“Boycott the Union or withdraw.”
There was a collective intake of breath.
“That’s rather extreme, isn’t it?”
She decided to be neutral about it, rather than jubilant. She’d long felt that the Guild put more into the Union than got back from it; if Artemis didn’t inflate the prices of the food and tech they sold back to the asteroids, the Guild would have a hugely positive trade surplus. As it was, their ores and metals provided them with an enviable balance. Still, it chafed, being bled as the treasury for the Union and getting cabbages and toys in return.
“Even you will admit there has been provocation,” countered Lusardi.
“Of course there has been! But has it reached a level for that response? Remember, Artemis won’t let us go quietly.”
“And if we call our children back? Who will man their ships?”
That was more like Lusardi: subtle and devastating.
“I call for an Executive Session,” she announced. Under the rules, the Moderator could announce such a meeting at any time, but only once a day for a maximum of a half hour. It allowed the Negotiators to hammer out policy points in private while not giving them enough time to make massive changes or get bogged down in details. The Representatives would do more than enough of that.
“Representative Lusardi, your presence is requested.” That was another rule; any Representative could be requested to stay, but there was no obligation attached and they could turn it down with no consequences. Few did, but they could.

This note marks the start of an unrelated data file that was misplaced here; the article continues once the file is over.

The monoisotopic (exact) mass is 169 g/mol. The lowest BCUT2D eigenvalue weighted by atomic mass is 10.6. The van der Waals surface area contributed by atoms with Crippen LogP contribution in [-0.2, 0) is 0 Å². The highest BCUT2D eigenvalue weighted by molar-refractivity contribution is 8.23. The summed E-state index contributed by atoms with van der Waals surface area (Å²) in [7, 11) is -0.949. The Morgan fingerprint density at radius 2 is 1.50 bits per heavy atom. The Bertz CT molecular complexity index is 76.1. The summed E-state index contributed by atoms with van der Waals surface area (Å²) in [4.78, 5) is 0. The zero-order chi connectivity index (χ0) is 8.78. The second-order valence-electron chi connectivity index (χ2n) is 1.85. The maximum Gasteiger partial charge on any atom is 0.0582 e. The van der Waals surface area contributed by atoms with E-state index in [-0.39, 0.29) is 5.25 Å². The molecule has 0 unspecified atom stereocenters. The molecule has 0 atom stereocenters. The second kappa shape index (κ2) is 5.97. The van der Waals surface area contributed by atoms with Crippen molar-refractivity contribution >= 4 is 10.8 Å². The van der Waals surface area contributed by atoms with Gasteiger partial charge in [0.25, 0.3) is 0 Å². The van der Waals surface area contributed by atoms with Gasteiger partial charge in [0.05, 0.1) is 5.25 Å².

“Thank you, Moderator,” she said as the hall emptied. There was no discussion until the last of the uninvited exited, then she turned her attention to the Negotiators and Moderator.
“Sweet Goddess, Tamara, it took you long enough.”
“I couldn’t take the jibber-jabber anymore, Anne Marie. You could have guided them, you know.”
Lusardi shrugged. “There isn’t really any unity in the Representatives as to what we should do. Some of ‘em want to put their heads in a hole and hope it all goes away. Some want to rush at Artemis and damn the consequences. Most just want to go back to normal.”
“But we know that’s not happening, not with the Federation in the picture now.”
“No.” The two women ignored the rest of the Negotiators, which seemed to suit them well enough. “What’s your thoughts?”
Kumlien didn’t hesitate. “We ought to negotiate with the Federation and see if they’ll take us in. We can offer them the metals they need, and they can cover us with their starships when Artemis decides to take us out.”
“They could use our expertise,” agreed Lusardi. “You heard about their mining colony? That’s perfect for us, so why aren’t we in on it? Because the fool in Luna got her suit in a twist about starships.”
“Excellent point. Negotiators?”
Ten heads swiveled to look at her.
“All in favor of opening independent discussions with the Federation, with the explicit intent of withdrawing from the Solarian Union and joining the Federation?”
Ten hands raised.
“Very good. Representative Lusardi, it is my honor to appoint you Special Envoy to the Terran Federation, with the primary mission to negotiate our integration into the Federation.” And that will get you out of my helmet long enough to settle the rest of the yahoos down.
Lusardi’s face showed her understanding and even grudging appreciation of the astute move, but she merely said, “As the Moderator says, I am honored by your trust. I will serve the Guild well. And now, if you will excuse me, I need to make arrangement before passage in-system.”
Well, well, well. That was unexpected (I hope)!
You know, there IS a way for you to get your hands on an eARC (Electronic Advance Reader’s Copy) of A Quiet Revolution. before the market release in April.
Watch this video. It tells you everything you need to know!
As promised, a song to go with this chapter! Things Have Changed, by Bob Dylan. Did you know he won an Oscar for this song?